Hot Water Heating Question

I have just compleated modifications to system.......Had to completely drain system to make changes......can I now turn on fill valve and refill system and fire up boiler, or is there some kind of addative required?? Also would like to insulate hot water pipes in basement is there a low cost way of doing this????? Thanks
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On Fri, 2 Nov 2007 02:47:42 GMT, snipped-for-privacy@lamebrain.com wrote:

Water additive? Mine was just replaced and all I needed to do was add water and turn on the burner.
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On Nov 1, 10:47 pm, snipped-for-privacy@lamebrain.com wrote:

I want to make sure that I answer your questions in order of priority.
Should I assume that the question with the 5 question marks is a higher priority than the question with only 2?
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On Nov 1, 10:47 pm, snipped-for-privacy@lamebrain.com wrote:

A lot of home-fixup books talk about additives to prevent corrosion or freezup but these seem not to be common outside commercial/industrial setups, and besides, does your boiler have any built-in way to add something? Mine doesn't. So no.
But don't just turn on the water and walk away, as your house pressure is likely higher than what your boiler needs. As you fill the system have someone at the rads watching the bleed valves and closing them as water starts coming out, lowest rads first. When the last top-floor rad is full, shut off the water. Then as the system heats up, visit all the rads again to see if they need more bleeding as air comes out of the water. If a lot does you may need to add more water. Unless a professional tells you otherwise, I would say to run the system at a pressure just a little higher than needed to keep the highest rad full. Works for me.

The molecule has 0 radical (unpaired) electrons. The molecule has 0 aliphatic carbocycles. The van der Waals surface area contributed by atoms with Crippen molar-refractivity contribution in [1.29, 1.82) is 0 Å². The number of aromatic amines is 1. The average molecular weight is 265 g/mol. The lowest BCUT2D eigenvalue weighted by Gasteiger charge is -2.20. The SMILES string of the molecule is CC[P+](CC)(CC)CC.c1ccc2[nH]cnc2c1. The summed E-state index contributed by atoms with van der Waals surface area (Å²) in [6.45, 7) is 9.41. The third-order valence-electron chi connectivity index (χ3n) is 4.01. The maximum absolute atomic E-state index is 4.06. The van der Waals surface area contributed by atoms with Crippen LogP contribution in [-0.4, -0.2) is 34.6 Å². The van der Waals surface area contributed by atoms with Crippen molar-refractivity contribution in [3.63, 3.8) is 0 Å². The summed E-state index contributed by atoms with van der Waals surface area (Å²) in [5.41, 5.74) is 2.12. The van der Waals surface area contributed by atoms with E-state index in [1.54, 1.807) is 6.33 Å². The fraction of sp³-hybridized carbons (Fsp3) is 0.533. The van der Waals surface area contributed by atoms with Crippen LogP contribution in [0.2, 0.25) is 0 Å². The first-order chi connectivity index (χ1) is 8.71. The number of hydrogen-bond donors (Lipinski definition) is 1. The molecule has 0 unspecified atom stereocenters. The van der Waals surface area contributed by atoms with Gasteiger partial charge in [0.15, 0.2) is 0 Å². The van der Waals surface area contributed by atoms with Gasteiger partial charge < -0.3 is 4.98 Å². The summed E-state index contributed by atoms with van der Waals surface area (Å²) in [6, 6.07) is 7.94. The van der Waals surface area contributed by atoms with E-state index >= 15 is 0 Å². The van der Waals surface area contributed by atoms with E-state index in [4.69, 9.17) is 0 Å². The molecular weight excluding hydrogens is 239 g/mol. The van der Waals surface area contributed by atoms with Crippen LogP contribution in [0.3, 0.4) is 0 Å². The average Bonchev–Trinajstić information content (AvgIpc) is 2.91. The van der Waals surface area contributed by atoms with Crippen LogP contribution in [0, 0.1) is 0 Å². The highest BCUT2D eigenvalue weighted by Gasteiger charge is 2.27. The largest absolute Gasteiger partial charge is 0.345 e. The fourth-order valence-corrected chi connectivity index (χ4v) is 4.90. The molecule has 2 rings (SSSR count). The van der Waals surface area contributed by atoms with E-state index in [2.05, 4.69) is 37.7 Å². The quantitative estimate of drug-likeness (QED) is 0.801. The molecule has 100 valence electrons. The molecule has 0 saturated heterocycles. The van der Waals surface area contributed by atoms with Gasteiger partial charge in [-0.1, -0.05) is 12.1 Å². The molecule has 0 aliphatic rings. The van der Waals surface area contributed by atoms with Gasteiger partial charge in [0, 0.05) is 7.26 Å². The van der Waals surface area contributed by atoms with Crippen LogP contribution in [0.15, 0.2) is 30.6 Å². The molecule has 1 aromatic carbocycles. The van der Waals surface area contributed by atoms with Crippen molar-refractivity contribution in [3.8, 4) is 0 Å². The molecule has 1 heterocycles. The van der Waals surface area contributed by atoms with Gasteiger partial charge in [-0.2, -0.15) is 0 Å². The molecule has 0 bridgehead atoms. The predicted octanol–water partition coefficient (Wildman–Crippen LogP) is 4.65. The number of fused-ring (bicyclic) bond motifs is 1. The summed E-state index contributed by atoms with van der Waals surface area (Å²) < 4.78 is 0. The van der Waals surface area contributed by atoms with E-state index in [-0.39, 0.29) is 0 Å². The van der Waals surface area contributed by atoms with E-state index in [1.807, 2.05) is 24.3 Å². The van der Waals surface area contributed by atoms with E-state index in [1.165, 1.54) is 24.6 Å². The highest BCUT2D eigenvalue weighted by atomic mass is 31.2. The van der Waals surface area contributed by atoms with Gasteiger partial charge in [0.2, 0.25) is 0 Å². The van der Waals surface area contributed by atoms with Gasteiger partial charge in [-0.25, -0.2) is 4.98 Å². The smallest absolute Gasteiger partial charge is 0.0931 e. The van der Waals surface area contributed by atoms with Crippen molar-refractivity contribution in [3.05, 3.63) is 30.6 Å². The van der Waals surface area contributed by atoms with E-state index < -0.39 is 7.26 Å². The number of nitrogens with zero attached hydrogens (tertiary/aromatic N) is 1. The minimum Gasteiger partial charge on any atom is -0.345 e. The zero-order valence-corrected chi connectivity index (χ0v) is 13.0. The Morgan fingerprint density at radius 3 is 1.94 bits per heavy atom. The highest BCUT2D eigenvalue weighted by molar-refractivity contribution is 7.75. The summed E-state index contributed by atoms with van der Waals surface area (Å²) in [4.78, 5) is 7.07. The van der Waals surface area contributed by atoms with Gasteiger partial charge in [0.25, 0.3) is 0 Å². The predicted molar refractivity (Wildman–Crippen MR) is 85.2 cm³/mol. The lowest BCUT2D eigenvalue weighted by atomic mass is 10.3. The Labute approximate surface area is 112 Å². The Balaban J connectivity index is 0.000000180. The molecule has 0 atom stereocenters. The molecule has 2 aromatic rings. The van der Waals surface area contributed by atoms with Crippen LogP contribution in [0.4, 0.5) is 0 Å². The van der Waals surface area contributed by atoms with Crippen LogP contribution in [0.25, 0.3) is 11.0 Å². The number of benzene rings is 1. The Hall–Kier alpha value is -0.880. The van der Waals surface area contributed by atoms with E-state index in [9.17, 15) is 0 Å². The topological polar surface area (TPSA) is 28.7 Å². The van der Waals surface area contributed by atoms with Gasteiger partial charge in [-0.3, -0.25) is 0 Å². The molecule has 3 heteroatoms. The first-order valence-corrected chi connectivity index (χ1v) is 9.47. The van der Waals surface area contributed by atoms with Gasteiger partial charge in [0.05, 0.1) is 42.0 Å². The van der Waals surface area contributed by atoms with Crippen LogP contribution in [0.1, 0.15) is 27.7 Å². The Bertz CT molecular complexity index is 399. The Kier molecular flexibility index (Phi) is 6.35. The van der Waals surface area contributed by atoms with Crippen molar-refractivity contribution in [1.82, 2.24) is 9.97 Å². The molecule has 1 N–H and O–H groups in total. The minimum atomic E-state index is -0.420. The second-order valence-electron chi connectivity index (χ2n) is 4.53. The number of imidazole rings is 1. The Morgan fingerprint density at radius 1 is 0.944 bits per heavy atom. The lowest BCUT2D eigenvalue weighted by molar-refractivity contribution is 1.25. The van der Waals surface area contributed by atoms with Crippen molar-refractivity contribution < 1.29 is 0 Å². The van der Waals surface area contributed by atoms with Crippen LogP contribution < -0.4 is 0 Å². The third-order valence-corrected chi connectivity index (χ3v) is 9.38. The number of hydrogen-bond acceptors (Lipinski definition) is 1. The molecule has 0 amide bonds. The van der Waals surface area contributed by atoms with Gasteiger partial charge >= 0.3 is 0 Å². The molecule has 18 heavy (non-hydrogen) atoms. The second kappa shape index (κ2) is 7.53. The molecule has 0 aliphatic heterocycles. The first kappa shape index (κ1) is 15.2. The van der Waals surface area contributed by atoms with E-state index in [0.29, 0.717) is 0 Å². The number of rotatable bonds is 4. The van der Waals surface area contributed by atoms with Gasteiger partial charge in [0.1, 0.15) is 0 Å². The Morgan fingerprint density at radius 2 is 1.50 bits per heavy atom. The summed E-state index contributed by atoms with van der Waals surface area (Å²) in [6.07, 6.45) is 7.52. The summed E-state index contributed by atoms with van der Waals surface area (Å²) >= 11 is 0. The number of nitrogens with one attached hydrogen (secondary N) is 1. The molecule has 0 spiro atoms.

Oh, and have someone watching the area of new work very closely until the system is at full pressure. (It's a jinx to put your tools away until you've tested everything.)
Some systems have an automatic valve that's supposed to keep the system at the right pressure. Even if yours does (mine does), and even if it works (mine doesn't) if you leave the inlet valve open you run the risk that if ever a leak develops, water will flow forever until you discover it and turn it off. With the inlet closed, at least a leak is limited - large, but not infinite.
Bleeding your rads and monitoring the pressure is just a routine part of running a hydronic system. More frequently just after filling the system, by January you can probably forget about it.
For insulation, make a list of the lengths and outside diameters of the pipes you want to cover, and look for tubular foam pipe insulation at any big-box store. Usually black, with a slit that closes with peel- and-stick adhesive. Cheap and easy.
Chip C Toronto
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Chip C.................Thanks for the detailed answer....much appreciated
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